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Fee setting: Product pricing is a balancing act
Are you looking at the right things when it comes to setting fees?


DVM360 MAGAZINE


Inventory and product sales

Before worrying about price, we must examine expense management. In the competitive online market, lower markups are the norm. But veterinarians should be aware of how much product is wasted, lost to missed charges and outright stolen. Spend some time securing your valuable inventories before worrying about competitive pricing strategies.

Pricing product for sale has been discussed in the practice literature ad libitum. Generally, these methods revolve around a markup of 50 percent to more than 300 percent over cost, plus an added fee for "dispensing." The markup percentage varies even within a practice because of the type of product, availability elsewhere, prepackaging or lack thereof and competition. Some practice managers divide their inventory into three to five separate pharmacy categories that recognize big variations in markup because of a variety of factors.

A big factor is that of doctor pay. When a doctor's compensation is based in "production," he or she may be paid a percentage of the total sale price of an inventory item. If the percentage is the classic 20 percent to 22 percent of the gross sale price, the item must be marked up at least 50 percent to maintain break-even on an "out-of-pocket" costing methodology. On a full absorption-costing base, the markup must be 150 percent to reach break-even without any profit included in the budget.

Computers simplify total cost calculations and updating inventory prices. A good software program ensures that a minimum base cost as set by the practice manager is charged even when only a small amount of drug is dispensed. The dispensing fee is calculated to take into account labor for unpacking, marking and storing product, as well as pricing prepackaged OTC items. Labor and materials used in counting pills, reconstituting drops, repackaging in child-proof containers and labeling in accordance with federal and state regulations must be covered by the dispensing fee and/or the markup.

The costs of complying with controlled substance regulations must be considered in addition to the costs of collecting sales taxes and remittance to the state. Compliance with the OSHA Hazard Communication Standard should be considered, too.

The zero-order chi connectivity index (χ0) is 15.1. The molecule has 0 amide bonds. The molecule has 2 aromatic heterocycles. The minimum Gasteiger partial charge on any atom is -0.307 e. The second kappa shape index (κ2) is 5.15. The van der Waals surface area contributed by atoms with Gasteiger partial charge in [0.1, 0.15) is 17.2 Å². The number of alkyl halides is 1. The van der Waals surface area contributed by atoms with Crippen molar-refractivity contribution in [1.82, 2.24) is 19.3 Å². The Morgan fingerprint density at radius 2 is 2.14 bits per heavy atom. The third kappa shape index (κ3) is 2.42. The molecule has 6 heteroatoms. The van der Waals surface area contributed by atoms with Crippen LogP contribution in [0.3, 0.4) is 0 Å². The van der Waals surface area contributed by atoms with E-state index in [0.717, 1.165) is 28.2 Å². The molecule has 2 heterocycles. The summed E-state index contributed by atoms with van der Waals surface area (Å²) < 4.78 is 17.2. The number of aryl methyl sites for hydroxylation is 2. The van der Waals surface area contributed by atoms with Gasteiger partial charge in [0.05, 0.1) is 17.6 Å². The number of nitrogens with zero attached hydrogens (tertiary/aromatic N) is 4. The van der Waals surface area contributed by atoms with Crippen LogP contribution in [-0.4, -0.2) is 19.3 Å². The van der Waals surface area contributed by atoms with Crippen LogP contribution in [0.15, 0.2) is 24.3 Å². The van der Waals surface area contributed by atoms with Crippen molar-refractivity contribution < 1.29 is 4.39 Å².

The first step is establishing inventory codes and correlating cost in the computer system. The second is continued vigilance of incoming order cost. The ideal system is fail-safe integration of purchase orders and vendor data with practice management software. Until then, mandatory human intervention at the keyboard is the only way to keep up with perpetual inventory pricing.

As new inventory is received, the price should be adjusted in the system. Generally, the price should not be reduced, even if there is a temporary savings from the supplier due to bulk purchase or manufacturer price reduction. Old inventory still on the shelf should be sold at the price calculated for new items of the same kind.

Prescription diet, pet foods and supplies are difficult areas to price depending on Internet competition and practice philosophy. Desire to move more product and increase volume of sales may dictate reduced fees. However, be aware that the sale of such products may transplant sales of veterinary services having a much higher profit margin. This is especially critical in practices where staff, doctors or clients have a total invoice "comfort level." If this upper comfort level is violated, additional services that might have been offered will not be sold. Dog food and pet supplies with a low profit margin may have displaced these additional, more profitable veterinary services.

Dr. Heinke is owner of Marsha L. Heinke Inc., and can be reached at (440) 926-3800 or by visiting http://www.vpmp.net/.


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Source: DVM360 MAGAZINE,
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